3. Number of Installed Programs
Each new program that you install/load increases the potential for generating quirky compatibility issues. Perhaps a program loads a dynamic library file (DLL) that conflicts with another one that is already resident on your system. The reasons for these potential conflicts are varied and numerous.
You can help alleviate this problem by dual- or multi-booting different installations of your operating system(s). For example, I currently multi-boot my system with the following configuration:
It's fairly easy to configure a Windows multi-boot. Everything required to configure the boot-selection is done automatically for you. During startup, you will be presented with a screen that gives you the option to select the operating system you want to use.
If you make no selection within 30 seconds, your system will automatically boot to the default operating system, which will be the last one you installed. You can change both the 30-second wait (I use 6 seconds), and the default operating system (the one I use most frequently).
In this way, you'll be able to install only the programs you actually need to each operating system. For example, I don't install any games to the O/S that's dedicated for editing digital video. Nor do we install any programs, except those directly related to the editing process. This improves system stability while editing video.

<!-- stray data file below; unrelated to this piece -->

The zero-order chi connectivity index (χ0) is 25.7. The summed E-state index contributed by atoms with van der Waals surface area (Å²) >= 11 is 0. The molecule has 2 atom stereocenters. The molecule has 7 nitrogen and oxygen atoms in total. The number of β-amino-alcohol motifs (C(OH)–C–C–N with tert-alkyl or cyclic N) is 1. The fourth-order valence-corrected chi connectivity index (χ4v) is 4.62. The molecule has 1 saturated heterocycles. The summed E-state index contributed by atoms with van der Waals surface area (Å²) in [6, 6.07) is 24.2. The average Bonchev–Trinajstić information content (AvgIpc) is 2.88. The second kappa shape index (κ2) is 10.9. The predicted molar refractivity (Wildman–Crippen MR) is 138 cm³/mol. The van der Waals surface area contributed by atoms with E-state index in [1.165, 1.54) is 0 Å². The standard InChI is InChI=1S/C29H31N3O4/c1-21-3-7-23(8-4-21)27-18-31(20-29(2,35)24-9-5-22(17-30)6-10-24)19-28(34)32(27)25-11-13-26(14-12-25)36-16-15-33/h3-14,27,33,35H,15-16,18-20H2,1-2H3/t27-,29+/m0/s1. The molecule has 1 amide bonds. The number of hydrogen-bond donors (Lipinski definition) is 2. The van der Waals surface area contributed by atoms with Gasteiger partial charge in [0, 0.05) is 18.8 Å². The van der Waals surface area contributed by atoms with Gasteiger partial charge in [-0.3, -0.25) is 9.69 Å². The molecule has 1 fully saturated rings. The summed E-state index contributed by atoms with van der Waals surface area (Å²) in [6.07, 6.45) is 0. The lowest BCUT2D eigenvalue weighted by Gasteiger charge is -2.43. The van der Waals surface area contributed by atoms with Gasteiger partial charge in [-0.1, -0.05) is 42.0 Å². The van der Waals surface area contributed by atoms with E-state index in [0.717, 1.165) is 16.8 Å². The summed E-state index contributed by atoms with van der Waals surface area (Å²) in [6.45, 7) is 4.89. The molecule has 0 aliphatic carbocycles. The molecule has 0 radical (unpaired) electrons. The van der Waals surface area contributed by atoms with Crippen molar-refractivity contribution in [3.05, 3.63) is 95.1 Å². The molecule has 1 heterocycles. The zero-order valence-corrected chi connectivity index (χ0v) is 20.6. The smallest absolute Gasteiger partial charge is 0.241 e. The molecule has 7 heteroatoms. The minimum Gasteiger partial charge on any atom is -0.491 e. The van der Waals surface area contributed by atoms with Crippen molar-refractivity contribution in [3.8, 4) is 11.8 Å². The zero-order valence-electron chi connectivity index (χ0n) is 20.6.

You can easily install as many copies of Windows 2000 as you want. But I have not found a way to install/use more than one copy of Windows ME/98 .. not that you would ever need to use more than one copy. But if you edit video, or something specific like that, installing two/multiple copies of Windows 2000 is something that can help maximize system stability.
The worst compatibility issues come from software programs that try to 'take over' particular functions of your PC. For example, both Winamp and Sonique are MP3 players. Both programs want to play your MP3s. Having one or the other installed is less likely to generate a quirky compatibility issue than having *both* installed.
When two different programs service the same file(s), they sometimes battle for the right to play/execute those files. Again it *shouldn't* matter .. there shouldn't be a problem .. but things don't always work the way they should.